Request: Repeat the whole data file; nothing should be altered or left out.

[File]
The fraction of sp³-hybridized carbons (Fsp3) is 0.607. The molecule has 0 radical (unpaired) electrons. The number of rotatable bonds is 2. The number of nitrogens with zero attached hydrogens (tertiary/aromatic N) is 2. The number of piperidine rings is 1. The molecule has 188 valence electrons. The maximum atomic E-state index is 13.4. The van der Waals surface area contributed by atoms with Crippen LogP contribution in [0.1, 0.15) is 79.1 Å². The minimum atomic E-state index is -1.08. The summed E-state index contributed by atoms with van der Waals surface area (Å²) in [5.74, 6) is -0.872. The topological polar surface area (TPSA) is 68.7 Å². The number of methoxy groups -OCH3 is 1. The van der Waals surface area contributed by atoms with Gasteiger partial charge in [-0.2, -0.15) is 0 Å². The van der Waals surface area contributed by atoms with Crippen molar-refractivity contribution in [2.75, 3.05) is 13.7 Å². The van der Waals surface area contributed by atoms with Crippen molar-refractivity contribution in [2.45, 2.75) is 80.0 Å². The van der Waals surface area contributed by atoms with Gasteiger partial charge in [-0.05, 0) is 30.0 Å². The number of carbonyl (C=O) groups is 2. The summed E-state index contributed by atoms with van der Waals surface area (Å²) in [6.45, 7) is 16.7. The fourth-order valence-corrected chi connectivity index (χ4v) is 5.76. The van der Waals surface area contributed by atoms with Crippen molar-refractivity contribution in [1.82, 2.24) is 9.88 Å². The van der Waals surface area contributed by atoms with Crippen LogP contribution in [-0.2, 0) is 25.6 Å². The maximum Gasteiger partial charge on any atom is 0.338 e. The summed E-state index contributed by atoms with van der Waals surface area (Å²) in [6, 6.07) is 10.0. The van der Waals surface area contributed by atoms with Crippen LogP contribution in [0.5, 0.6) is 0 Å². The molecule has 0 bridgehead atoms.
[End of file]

The fraction of sp³-hybridized carbons (Fsp3) is 0.607. The molecule has 0 radical (unpaired) electrons. The number of rotatable bonds is 2. The number of nitrogens with zero attached hydrogens (tertiary/aromatic N) is 2. The number of piperidine rings is 1. The molecule has 188 valence electrons. The maximum atomic E-state index is 13.4. The van der Waals surface area contributed by atoms with Crippen LogP contribution in [0.1, 0.15) is 79.1 Å². The minimum atomic E-state index is -1.08. The summed E-state index contributed by atoms with van der Waals surface area (Å²) in [5.74, 6) is -0.872. The topological polar surface area (TPSA) is 68.7 Å². The number of methoxy groups -OCH3 is 1. The van der Waals surface area contributed by atoms with Gasteiger partial charge in [-0.2, -0.15) is 0 Å². The van der Waals surface area contributed by atoms with Crippen molar-refractivity contribution in [2.75, 3.05) is 13.7 Å². The van der Waals surface area contributed by atoms with Crippen molar-refractivity contribution in [2.45, 2.75) is 80.0 Å². The van der Waals surface area contributed by atoms with Gasteiger partial charge in [-0.05, 0) is 30.0 Å². The number of carbonyl (C=O) groups is 2. The summed E-state index contributed by atoms with van der Waals surface area (Å²) in [6.45, 7) is 16.7. The fourth-order valence-corrected chi connectivity index (χ4v) is 5.76. The van der Waals surface area contributed by atoms with Crippen molar-refractivity contribution in [1.82, 2.24) is 9.88 Å². The van der Waals surface area contributed by atoms with Crippen LogP contribution in [-0.2, 0) is 25.6 Å². The maximum Gasteiger partial charge on any atom is 0.338 e. The summed E-state index contributed by atoms with van der Waals surface area (Å²) in [6, 6.07) is 10.0. The van der Waals surface area contributed by atoms with Crippen LogP contribution in [0.5, 0.6) is 0 Å². The molecule has 0 bridgehead atoms.